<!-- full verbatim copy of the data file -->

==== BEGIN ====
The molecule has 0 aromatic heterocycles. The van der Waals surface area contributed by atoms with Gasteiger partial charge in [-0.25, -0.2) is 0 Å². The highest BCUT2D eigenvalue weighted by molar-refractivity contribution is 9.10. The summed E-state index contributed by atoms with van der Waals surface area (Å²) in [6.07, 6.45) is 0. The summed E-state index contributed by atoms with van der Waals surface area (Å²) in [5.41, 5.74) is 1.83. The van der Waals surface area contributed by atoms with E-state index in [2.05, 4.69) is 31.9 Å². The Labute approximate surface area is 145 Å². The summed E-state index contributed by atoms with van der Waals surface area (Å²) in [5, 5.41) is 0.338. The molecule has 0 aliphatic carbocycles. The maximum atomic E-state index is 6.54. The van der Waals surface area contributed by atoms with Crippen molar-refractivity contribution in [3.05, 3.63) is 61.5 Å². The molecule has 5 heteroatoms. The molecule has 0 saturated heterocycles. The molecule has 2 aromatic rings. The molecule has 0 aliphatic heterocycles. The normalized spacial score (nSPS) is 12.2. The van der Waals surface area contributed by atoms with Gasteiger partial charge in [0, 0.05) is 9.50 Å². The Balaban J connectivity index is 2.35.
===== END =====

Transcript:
The molecule has 0 aromatic heterocycles. The van der Waals surface area contributed by atoms with Gasteiger partial charge in [-0.25, -0.2) is 0 Å². The highest BCUT2D eigenvalue weighted by molar-refractivity contribution is 9.10. The summed E-state index contributed by atoms with van der Waals surface area (Å²) in [6.07, 6.45) is 0. The summed E-state index contributed by atoms with van der Waals surface area (Å²) in [5.41, 5.74) is 1.83. The van der Waals surface area contributed by atoms with E-state index in [2.05, 4.69) is 31.9 Å². The Labute approximate surface area is 145 Å². The summed E-state index contributed by atoms with van der Waals surface area (Å²) in [5, 5.41) is 0.338. The molecule has 0 aliphatic carbocycles. The maximum atomic E-state index is 6.54. The van der Waals surface area contributed by atoms with Crippen molar-refractivity contribution in [3.05, 3.63) is 61.5 Å². The molecule has 5 heteroatoms. The molecule has 0 saturated heterocycles. The molecule has 2 aromatic rings. The molecule has 0 aliphatic heterocycles. The normalized spacial score (nSPS) is 12.2. The van der Waals surface area contributed by atoms with Gasteiger partial charge in [0, 0.05) is 9.50 Å². The Balaban J connectivity index is 2.35.